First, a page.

Frustration with BP and the federal government has only grown since then as efforts to stop the leak have failed.

Louisiana Gov. Bobby Jindal and Plaquemines Parish President Billy Nungesser, both outspoken critics, led a boat tour around the oil-fouled delta near the mouth of the Mississippi River.

Through the Mississippi's South Pass, there were miles-long passages that showed no indication of the oil, and the air smelled fresh and salty. Nearby fish were leaping and tiny seabirds dove into the water.

But not far away at Pass a Loutre, the odor wafting above the oily water was that of an auto shop.

"We have yet to see a plan from the Coast Guard, a plan from BP, a plan to keep it from coming in, a plan to pick it up," Nungesser said of the oil.

"There's no wildlife in Pass a Loutre. It's all dead," Nungesser said. .

Need to Return Plantation Water

SUBHEAD: Sugar plantation told by state water commission to restore water to Maui streams. Image above: East Maui Irrigation Company ditch at Twin Falls removes water from natural streambed. From ( By Staff on 27 May 20210 for the Associated Press - (

Hawaii's last sugar plantation on Wednesday grudgingly accepted and Native Hawaiian residents swiftly rejected a water commission ruling ordering the restoration of water to six East Maui streams, some of it on a seasonal basis.

The action came a day after the state's water commission voted to order Hawaiian Commercial & Sugar to return water to the streams to improve habitat for native plants and animals and to provide Hawaiians in the area with water to farm taro.

The ruling addresses a decade-long legal dispute between the plantation and Native Hawaiians living at the base of the East Maui mountains where HC&S has been diverting water for its fields since the late 1800s.

Hawaiian Commercial & Sugar General Manager Chris Benjamin called the ruling "another bite from the apple," noting the commission two years ago ordered the plantation to give up millions of gallons a day from eight other streams. He said the decision would lead to "another sizable reduction in its access to water."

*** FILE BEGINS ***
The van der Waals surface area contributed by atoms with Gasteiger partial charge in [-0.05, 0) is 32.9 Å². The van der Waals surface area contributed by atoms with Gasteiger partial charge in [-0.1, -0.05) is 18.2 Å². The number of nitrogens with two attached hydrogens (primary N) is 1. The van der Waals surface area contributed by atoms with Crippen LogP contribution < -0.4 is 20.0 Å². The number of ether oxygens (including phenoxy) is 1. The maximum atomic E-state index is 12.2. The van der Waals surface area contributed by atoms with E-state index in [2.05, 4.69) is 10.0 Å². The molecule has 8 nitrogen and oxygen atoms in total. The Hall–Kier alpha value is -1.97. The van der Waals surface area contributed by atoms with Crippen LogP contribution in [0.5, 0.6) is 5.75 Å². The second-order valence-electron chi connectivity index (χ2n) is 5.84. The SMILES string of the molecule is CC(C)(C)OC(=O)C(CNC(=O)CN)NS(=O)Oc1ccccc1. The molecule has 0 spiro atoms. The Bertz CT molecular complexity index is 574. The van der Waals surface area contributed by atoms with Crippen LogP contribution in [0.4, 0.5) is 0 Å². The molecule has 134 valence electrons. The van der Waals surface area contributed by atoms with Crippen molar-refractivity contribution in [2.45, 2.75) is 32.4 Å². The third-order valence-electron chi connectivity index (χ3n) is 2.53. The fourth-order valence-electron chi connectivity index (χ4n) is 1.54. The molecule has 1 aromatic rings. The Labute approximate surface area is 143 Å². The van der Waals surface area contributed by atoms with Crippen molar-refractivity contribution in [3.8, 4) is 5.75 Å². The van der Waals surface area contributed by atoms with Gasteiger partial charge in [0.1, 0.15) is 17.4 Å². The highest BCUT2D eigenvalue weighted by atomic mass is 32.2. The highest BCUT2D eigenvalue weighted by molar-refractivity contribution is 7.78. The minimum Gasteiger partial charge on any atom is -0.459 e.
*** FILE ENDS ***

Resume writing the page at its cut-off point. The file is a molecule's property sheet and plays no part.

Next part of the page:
Yet Benjamin said in a statement that "we appreciate" commissioners recognized that the company needed more water during the summer and allowed for a seasonal restoration of stream water.

HC&S says it needs the water to survive, warning that 800 employees could lose their jobs if it goes out of business.

Alan Murakami, an attorney for Native Hawaiian complainants, said he would challenge the ruling.

Murakami had asked the commission to restore water to 19 East Maui streams, but the panel left the status quo in place for 13 of the streams. The decision would hurt Hawaiian traditions and practices, he said.

"They will certainly have less habitats from which to gather, and estuaries from which to fish, both of which are critical to the survival of the Hawaiian culture on that coastline," Murakami said.

He accused the water commission of failing to adequately consider Native Hawaiians' rights to the water and only taking into account HC&S' arguments about the important role the company plays in the local economy.